River flows support healthy ecosystems that provide a wealth of economic, social and cultural goods and services such as fisheries, recreation and tourism attractions, bush tucker, clean water, fertile floodplains and more. Understanding the links between river flows and healthy ecosystems is therefore critical to determining how much water is needed to maintain these goods and services. In places where these links are unknown, water planners need to infer relationships from similar places until enough local field data is collected and analysed.
Our current environmental flow research is examining the ecological responses to changes to flow in WA’s Fitzroy River, NT’s Daly River and rivers in Qld’s southern Gulf of Carpentaria, and builds on previous work in these catchments. To maximise the usefulness of this work, we need to evaluate how transferable research findings are to other locations and scales, and identify the key considerations when applying this knowledge. Understanding the inferential strength of flow–ecology links and their transferability to other locations is key to water planning, and to assess the river flow-related impacts of development proposals and climate change in catchments with limited field data.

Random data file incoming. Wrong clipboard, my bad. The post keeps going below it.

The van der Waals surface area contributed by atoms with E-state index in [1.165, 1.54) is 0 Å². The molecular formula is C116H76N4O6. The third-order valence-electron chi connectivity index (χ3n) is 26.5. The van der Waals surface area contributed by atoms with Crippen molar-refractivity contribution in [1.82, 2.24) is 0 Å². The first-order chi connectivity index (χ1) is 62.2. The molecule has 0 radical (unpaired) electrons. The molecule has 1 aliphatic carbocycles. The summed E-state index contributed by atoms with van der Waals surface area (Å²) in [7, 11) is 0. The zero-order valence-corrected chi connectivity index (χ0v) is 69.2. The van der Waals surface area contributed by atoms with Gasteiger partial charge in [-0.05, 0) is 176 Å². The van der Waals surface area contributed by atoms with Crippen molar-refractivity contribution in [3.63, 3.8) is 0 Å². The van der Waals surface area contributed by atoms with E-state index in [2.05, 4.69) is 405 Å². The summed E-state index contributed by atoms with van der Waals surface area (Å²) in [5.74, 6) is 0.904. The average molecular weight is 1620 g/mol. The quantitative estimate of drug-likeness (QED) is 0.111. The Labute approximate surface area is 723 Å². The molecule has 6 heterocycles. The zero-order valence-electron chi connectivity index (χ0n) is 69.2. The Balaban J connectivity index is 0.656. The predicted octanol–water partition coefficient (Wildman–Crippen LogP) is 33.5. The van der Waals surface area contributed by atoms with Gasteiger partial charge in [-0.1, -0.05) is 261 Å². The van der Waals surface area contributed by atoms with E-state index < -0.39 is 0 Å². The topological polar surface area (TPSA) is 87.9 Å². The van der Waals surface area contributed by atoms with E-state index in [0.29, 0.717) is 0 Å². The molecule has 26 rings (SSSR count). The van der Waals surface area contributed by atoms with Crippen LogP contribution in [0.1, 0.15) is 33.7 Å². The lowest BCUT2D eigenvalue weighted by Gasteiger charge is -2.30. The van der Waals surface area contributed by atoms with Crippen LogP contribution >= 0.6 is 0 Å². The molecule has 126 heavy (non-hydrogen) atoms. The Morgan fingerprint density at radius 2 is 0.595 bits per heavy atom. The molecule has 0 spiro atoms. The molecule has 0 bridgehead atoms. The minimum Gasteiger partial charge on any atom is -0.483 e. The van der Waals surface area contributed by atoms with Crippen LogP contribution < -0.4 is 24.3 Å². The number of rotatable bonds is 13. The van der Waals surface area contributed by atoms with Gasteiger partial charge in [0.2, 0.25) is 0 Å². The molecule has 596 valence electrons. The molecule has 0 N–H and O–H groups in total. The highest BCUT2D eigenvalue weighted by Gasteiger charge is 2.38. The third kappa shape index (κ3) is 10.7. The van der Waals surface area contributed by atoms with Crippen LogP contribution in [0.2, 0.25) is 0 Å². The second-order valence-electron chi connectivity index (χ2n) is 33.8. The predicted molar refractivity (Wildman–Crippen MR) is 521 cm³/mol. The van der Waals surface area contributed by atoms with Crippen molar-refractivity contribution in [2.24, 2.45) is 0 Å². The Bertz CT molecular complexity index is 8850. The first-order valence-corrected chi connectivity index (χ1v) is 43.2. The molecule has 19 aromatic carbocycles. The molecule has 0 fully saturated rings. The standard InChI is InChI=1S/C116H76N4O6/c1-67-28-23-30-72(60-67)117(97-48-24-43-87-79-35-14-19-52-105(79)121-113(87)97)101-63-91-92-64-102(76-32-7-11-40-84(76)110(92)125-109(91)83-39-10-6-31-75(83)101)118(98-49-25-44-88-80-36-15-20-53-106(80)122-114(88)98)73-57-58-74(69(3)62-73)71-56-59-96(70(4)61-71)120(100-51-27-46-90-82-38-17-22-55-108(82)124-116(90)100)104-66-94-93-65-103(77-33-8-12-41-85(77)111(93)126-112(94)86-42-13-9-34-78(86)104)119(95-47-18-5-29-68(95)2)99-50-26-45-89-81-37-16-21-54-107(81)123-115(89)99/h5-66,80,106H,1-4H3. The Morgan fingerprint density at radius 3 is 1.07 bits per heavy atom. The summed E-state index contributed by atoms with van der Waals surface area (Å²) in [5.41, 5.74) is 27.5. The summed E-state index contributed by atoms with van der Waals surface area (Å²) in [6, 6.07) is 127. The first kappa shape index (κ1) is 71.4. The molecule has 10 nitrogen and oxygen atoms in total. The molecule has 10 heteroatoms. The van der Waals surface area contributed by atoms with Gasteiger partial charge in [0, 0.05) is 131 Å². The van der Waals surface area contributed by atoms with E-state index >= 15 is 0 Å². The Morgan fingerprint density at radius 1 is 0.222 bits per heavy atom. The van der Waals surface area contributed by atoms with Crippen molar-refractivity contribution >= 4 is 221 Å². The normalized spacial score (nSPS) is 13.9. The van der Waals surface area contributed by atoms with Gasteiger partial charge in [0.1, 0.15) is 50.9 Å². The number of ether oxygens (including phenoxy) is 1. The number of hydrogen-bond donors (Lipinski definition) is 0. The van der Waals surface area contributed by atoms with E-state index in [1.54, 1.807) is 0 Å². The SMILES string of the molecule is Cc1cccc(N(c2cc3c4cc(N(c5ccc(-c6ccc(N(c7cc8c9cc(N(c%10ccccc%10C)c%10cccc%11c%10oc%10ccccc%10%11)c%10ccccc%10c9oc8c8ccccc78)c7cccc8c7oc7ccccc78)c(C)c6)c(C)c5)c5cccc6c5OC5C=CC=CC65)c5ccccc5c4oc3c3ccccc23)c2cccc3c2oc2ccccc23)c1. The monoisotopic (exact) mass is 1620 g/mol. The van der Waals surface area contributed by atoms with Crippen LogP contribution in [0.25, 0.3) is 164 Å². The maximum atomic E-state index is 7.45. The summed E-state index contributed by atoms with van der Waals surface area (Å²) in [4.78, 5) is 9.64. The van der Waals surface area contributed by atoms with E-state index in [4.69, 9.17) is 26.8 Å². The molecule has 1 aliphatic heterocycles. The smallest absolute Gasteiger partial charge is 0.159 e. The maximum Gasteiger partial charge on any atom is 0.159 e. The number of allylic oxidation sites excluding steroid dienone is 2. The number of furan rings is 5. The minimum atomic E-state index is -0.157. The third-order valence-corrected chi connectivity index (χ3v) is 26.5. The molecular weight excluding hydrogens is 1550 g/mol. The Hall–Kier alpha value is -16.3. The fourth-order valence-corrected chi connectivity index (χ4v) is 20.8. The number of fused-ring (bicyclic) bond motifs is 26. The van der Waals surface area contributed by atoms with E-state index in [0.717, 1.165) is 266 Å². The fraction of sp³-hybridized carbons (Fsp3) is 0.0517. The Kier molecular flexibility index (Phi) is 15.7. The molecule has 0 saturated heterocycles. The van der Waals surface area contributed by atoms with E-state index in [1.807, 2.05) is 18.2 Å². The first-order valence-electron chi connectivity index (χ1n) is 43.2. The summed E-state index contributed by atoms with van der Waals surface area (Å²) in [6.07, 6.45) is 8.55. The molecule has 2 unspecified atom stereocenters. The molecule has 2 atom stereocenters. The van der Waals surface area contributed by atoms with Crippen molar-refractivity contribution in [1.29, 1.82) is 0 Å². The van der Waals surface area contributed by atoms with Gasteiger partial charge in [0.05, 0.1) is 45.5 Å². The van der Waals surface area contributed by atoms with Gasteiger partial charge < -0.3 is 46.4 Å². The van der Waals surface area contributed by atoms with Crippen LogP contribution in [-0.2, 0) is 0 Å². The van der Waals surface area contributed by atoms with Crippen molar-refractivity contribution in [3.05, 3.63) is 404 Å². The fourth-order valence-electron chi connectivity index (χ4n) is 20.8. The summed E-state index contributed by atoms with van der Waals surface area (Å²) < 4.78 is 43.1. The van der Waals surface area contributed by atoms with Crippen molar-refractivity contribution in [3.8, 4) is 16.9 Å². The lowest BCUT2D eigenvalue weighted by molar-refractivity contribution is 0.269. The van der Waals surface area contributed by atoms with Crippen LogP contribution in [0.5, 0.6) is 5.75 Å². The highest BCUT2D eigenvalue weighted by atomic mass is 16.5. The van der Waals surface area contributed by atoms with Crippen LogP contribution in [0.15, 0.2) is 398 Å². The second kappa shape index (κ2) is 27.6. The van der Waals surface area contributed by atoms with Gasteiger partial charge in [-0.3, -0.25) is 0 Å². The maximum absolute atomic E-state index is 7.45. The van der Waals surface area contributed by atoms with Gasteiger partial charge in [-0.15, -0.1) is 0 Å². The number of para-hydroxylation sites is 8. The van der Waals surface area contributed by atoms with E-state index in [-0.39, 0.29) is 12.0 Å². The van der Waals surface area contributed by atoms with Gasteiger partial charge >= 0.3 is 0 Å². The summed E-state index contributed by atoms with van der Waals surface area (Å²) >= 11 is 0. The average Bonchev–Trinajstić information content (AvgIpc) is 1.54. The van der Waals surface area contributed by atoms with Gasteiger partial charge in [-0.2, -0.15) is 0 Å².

This project will support water planning in Western Australia, the Northern Territory and Queensland, and national water policy, by:
|Use of otolith chemistry to trace life history variability in barramundi (presentation Dec 2018)|
|Environmental assessments: Support development and evaluation of Queensland Water Plans (presentation Dec 2018)|
|Palaeo-tracers: A brief overview of some chemical tracers used to reconstruct past aquatic environments (presentation Dec 2018)|
|Stable Isotopes, Fatty Acids and Compound Specific Stable Isotopes of Fatty Acids as biomarkers (presentation Dec 2018)|
|Community-level migration patterns of fish throughout the Mitchell River (presentation Dec 2018)|
This project, also known as the e-flow synthesis project, is being led by Associate Professor Mark Kennard from Griffith University. A/Professor Kennard will be assisted by researchers from Griffith University, Charles Darwin University and The University of Western Australia as well as by scientists, planners and managers from relevant Queensland, Northern Territory and Western Australia government departments.
Mark Kennard, Griffith University